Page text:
Is Facebook Ruining Your Life

According to a news report released today by Fox 5 News network, 80 minutes of Facebook per day, is enough to cause depression and anxiety disorders in both children and adults. Could this aimless scrolling where you get sneak peak snap shots of ‘friends’ lives be the root cause of the record number of folks being diagnosed with depression like illnesses and anxiety disorders?

According to researchers, the answer is yes. And while many people blame Facebook and Instagram for a malady of teenage issues, adults are just as susceptible. Records indicate that the average Facebook user spends a minimum of 85 minutes on Facebook per day. 85 minutes. That’s over an hour per day with your head held down low, scrolling the news feed of people you may know (and some you only know in passing) where you are completely involved in the lives of other people.

And of course, everyone else’s life on Facebook is much more interesting that yours. But is this a reality?

The truth is that most of what people post on Facebook and other social media sites are just snapshots of the HIGHLIGHTS of their lives. They post pictures of their vacations, and their beautiful kids, and their accomplishments and plans. Everyone seems to be smiling and happy. Some people post ridiculous lead in comments that give insight into some drama that they may be experiencing. More folks post pictures of the new baby, the new boat, the new house. What is easy to forget is that all of these pictures and comments and posts are really on the highlights of a person’s life. What they don’t show on Facebook is how they had to get a second mortgage on their house in order to afford the new boat. They don’t post vacation pictures that show the kids whining incessantly before going on the air-boat ride, or feature video of the actual car- ride to the destination where the kids were acting like spoiled brats. You won’t see a proud parent posting a report card where the kid barely passed their class. Yet they will post how well their child did at a recent sporting event.

What happens as you scroll, is you get subconsciously sucked into the drama of other people’s life, and also fall prey to the ‘woe is me’ syndrome that results from thinking everyone else’s life is better than yours. Suddenly, you are driving down the road thinking about so and so’s vacation, or your neighbors new job, or the woman you have seen before but don’t really know who looks great in a bikini while you are battling muffin top. And sadly, this means that your average 80 minutes on Facebook per day, not only robs you of doing productive things in your OWN life, but also bleeds into the rest of your day.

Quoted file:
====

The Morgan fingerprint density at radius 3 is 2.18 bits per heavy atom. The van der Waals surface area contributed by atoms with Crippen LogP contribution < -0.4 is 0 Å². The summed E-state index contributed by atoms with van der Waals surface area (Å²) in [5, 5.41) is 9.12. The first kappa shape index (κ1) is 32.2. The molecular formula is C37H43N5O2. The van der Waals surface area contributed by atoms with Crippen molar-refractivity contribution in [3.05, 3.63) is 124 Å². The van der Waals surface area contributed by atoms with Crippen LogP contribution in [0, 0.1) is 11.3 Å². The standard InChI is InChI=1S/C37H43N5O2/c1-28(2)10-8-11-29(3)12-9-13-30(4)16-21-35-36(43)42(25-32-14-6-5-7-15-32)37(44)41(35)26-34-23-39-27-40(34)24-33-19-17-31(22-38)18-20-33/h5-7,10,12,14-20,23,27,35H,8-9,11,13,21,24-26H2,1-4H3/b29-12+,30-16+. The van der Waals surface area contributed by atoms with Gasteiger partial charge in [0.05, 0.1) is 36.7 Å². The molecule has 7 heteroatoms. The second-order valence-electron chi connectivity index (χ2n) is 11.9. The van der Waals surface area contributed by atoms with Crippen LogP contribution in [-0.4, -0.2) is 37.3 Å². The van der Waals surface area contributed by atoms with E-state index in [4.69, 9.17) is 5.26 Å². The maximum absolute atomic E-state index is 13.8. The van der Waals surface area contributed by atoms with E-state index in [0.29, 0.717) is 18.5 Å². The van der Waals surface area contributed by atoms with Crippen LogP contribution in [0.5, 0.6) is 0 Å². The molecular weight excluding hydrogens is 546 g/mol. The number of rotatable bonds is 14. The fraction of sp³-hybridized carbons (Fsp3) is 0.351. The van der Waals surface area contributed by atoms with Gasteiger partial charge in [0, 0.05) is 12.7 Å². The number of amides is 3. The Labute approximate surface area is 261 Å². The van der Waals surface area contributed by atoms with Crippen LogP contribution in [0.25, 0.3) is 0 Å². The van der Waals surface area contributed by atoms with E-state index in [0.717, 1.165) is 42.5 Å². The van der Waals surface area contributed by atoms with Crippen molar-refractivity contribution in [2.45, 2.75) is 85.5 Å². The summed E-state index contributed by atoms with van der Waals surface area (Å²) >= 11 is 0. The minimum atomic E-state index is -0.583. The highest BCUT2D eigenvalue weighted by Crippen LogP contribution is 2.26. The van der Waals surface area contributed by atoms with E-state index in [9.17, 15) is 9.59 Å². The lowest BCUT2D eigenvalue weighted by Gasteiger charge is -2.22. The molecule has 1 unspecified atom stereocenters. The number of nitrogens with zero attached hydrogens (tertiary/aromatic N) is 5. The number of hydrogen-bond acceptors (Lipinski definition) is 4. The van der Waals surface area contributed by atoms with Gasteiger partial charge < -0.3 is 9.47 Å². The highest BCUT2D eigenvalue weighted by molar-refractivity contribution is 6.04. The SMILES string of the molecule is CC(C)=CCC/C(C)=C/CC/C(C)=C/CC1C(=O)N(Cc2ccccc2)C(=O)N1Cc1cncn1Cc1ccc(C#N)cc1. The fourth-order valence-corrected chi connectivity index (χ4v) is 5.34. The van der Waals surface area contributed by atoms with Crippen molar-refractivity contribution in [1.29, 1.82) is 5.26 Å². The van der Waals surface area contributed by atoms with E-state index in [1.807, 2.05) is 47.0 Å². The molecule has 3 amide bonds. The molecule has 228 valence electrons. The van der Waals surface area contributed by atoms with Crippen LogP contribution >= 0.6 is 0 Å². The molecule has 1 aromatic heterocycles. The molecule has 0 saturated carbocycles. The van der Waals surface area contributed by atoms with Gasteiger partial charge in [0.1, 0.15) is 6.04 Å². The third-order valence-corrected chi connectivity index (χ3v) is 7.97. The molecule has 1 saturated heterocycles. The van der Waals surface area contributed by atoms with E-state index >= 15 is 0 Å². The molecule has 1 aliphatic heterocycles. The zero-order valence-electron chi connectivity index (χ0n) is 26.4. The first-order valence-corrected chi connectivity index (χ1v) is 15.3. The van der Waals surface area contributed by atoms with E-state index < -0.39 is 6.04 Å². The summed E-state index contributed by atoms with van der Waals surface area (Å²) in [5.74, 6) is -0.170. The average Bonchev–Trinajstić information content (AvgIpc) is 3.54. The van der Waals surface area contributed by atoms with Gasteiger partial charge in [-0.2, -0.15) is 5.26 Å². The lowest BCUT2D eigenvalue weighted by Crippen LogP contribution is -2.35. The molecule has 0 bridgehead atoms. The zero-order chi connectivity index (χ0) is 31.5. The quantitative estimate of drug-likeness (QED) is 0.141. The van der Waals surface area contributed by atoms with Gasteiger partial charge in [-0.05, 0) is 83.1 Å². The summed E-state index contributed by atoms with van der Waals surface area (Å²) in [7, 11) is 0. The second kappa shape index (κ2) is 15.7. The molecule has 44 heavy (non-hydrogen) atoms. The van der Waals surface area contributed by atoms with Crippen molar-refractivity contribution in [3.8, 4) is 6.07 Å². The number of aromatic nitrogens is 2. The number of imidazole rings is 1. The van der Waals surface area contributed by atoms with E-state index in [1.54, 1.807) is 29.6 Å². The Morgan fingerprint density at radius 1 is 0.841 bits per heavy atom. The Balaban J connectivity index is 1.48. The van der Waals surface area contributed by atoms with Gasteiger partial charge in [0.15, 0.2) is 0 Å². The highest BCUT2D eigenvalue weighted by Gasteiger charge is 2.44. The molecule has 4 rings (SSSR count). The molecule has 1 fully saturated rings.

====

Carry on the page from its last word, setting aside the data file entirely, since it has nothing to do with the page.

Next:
Is what other people are doing SO important? In the larger scope of life, do the going ons of those around you REALLY matter, or affect your life in a positive way, or at all? While it may be nice to stay in touch with real friends and family with social media, there has to be some self-imposed limits in order to ensure it doesn’t negatively affect your life. And at some point while you are waiting in line for your Subway sandwich perusing Facebook to pass the time, or scrolling the news feed while you are at a red-light in traffic you have to ask yourself a very important question. Do you REALLY care? Or are you just being nosy? And how has all this so-called insight into the lives of others helped you? While you may not readily admit it, researchers say it causes jealousy and resentment. Today, we have wives divorcing their husbands because they try to measure their relationships by what they see happening in the relationships of others on social media. We have teenagers lashing out, and elementary school kids waning on the exotic vacations of their classmates over spring break.